A lot is being made about the Isiah McKenzie fumble, and although I think he’s tested quite a bit of patience after earning a reputation for dropping punt returns last year, that was a bang-bang great defensive play from the Bears and McKenzie did what he could. I really hope his confidence isn’t shaken, because he’s shown a lot of progress from last year and I believe he’s earned a spot on the roster without a question. He looked dejected on the sidelines after that play, in which he was fighting for extra yardage with defenders on his ankles before having the ball punched out of his grasp. There’s no shame there, he’s out to prove himself.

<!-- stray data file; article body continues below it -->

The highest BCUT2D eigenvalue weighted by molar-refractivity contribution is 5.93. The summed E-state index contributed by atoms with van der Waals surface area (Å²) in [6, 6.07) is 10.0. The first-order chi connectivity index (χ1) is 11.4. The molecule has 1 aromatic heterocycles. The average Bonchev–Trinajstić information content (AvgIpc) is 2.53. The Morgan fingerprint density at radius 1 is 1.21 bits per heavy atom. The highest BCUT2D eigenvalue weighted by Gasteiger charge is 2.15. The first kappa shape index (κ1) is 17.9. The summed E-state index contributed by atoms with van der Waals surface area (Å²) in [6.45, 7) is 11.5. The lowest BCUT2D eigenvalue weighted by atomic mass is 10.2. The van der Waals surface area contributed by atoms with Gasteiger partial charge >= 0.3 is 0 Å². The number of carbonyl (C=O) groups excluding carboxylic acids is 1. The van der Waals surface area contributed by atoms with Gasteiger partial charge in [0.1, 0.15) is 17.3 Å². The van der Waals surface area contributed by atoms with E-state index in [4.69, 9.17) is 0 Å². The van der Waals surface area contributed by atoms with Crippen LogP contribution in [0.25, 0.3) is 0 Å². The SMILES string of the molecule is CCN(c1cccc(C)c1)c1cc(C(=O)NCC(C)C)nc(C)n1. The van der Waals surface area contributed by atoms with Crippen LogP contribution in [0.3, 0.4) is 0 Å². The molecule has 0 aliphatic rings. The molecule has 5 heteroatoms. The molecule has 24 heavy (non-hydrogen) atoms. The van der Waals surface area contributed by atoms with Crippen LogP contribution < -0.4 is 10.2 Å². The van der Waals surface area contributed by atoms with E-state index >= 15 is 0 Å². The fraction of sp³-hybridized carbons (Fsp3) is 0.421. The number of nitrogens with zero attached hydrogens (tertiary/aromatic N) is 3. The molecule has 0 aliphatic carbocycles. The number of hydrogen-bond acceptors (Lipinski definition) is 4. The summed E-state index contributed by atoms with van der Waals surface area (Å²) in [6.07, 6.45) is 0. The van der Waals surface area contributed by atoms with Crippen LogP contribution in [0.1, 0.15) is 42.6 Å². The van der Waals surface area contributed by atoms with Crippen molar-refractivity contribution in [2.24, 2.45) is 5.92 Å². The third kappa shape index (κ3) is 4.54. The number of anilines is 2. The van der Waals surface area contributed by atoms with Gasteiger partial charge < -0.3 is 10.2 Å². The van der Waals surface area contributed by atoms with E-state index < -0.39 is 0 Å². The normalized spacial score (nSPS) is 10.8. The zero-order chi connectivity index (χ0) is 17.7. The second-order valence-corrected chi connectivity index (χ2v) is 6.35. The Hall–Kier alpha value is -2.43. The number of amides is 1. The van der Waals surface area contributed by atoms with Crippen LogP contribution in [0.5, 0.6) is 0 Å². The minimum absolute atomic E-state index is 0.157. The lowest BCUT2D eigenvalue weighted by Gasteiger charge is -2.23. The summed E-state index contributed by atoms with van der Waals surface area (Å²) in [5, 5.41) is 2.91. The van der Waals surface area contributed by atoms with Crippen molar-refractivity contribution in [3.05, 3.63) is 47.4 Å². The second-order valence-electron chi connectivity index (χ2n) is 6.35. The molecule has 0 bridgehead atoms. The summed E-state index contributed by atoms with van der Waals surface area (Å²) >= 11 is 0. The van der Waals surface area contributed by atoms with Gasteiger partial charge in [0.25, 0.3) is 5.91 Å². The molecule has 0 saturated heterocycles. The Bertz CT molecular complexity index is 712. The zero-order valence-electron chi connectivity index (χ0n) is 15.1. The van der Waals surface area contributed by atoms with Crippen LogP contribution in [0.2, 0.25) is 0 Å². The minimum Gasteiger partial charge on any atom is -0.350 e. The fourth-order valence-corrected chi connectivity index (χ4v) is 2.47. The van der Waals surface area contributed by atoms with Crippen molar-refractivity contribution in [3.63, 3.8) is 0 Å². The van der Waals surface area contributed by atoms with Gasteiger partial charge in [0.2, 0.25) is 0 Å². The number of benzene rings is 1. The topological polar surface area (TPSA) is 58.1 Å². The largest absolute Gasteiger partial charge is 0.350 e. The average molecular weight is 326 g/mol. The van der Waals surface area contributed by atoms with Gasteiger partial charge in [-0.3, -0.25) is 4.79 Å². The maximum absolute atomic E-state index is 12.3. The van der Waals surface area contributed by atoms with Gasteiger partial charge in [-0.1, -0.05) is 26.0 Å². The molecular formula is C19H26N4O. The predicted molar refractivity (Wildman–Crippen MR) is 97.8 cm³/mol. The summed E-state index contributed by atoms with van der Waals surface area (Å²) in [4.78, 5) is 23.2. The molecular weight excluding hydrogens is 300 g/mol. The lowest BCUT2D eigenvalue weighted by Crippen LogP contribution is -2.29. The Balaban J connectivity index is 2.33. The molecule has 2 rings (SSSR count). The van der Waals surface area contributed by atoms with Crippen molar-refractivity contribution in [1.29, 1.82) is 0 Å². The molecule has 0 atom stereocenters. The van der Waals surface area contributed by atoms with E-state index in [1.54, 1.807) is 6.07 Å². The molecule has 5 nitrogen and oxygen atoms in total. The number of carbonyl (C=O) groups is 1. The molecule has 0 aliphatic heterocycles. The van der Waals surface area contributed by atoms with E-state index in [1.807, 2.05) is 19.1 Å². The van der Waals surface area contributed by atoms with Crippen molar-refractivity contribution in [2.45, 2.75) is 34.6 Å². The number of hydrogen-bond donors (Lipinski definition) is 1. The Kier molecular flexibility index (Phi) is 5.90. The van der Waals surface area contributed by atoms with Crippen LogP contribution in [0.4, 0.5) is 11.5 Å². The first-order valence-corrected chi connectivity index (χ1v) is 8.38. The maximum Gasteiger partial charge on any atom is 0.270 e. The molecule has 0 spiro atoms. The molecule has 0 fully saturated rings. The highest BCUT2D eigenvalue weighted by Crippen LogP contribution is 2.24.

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Local deity, pictured after a Broncos loss.

I was fortunate enough to be commuting into work shortly after the game when the Denver metro area finally let open the monsoon it had been brewing since the late afternoon. Luckily, the lightening that had been persistent for much of the game didn’t delay anything. I’ve been out of town for several of the summer storms, which I’ve cherished in the nearly 15 years I’ve spent here, and this was definitely the hardest, most sustained rain I’d seen all year without any added hail. After a 24-23 loss in the final two minutes, I’m assuming the Gods were absolutely furious at another week of Paxton Lynch provoking an entire region of the United States into more wailing and gnashing of teeth.

Next game: Friday 8/24 at 5:30pm MST @ Washington.

 

Paxton Lynch Sucks